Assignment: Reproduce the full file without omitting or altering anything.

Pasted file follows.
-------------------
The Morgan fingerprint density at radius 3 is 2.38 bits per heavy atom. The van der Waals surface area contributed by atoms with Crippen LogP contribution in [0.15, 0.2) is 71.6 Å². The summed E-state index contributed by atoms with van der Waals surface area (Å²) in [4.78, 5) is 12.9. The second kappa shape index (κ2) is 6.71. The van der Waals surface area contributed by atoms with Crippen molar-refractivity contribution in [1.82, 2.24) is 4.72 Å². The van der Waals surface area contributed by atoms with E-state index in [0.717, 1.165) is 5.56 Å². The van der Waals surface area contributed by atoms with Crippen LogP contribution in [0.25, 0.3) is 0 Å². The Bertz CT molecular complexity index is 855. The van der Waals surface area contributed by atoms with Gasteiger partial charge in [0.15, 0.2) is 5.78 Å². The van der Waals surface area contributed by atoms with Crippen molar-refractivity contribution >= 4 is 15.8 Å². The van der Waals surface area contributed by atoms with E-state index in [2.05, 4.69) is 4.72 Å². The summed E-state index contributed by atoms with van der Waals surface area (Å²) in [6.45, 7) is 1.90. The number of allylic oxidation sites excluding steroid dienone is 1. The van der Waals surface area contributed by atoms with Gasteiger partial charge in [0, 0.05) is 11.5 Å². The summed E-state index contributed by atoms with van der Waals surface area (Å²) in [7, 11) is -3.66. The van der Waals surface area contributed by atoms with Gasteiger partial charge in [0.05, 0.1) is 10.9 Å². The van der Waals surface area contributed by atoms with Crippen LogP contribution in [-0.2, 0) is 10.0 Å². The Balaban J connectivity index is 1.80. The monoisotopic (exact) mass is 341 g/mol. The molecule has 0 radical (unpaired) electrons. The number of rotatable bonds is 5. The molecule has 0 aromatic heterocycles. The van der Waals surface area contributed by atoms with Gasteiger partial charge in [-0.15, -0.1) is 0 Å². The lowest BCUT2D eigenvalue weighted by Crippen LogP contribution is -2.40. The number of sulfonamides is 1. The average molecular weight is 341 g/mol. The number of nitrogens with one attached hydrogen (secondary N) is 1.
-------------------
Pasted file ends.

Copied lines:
The Morgan fingerprint density at radius 3 is 2.38 bits per heavy atom. The van der Waals surface area contributed by atoms with Crippen LogP contribution in [0.15, 0.2) is 71.6 Å². The summed E-state index contributed by atoms with van der Waals surface area (Å²) in [4.78, 5) is 12.9. The second kappa shape index (κ2) is 6.71. The van der Waals surface area contributed by atoms with Crippen molar-refractivity contribution in [1.82, 2.24) is 4.72 Å². The van der Waals surface area contributed by atoms with E-state index in [0.717, 1.165) is 5.56 Å². The van der Waals surface area contributed by atoms with Crippen LogP contribution in [0.25, 0.3) is 0 Å². The Bertz CT molecular complexity index is 855. The van der Waals surface area contributed by atoms with Gasteiger partial charge in [0.15, 0.2) is 5.78 Å². The van der Waals surface area contributed by atoms with Crippen molar-refractivity contribution >= 4 is 15.8 Å². The van der Waals surface area contributed by atoms with E-state index in [2.05, 4.69) is 4.72 Å². The summed E-state index contributed by atoms with van der Waals surface area (Å²) in [6.45, 7) is 1.90. The number of allylic oxidation sites excluding steroid dienone is 1. The van der Waals surface area contributed by atoms with Gasteiger partial charge in [0, 0.05) is 11.5 Å². The summed E-state index contributed by atoms with van der Waals surface area (Å²) in [7, 11) is -3.66. The van der Waals surface area contributed by atoms with Gasteiger partial charge in [0.05, 0.1) is 10.9 Å². The van der Waals surface area contributed by atoms with Crippen LogP contribution in [-0.2, 0) is 10.0 Å². The Balaban J connectivity index is 1.80. The monoisotopic (exact) mass is 341 g/mol. The molecule has 0 radical (unpaired) electrons. The number of rotatable bonds is 5. The molecule has 0 aromatic heterocycles. The van der Waals surface area contributed by atoms with Gasteiger partial charge in [-0.15, -0.1) is 0 Å². The lowest BCUT2D eigenvalue weighted by Crippen LogP contribution is -2.40. The number of sulfonamides is 1. The average molecular weight is 341 g/mol. The number of nitrogens with one attached hydrogen (secondary N) is 1.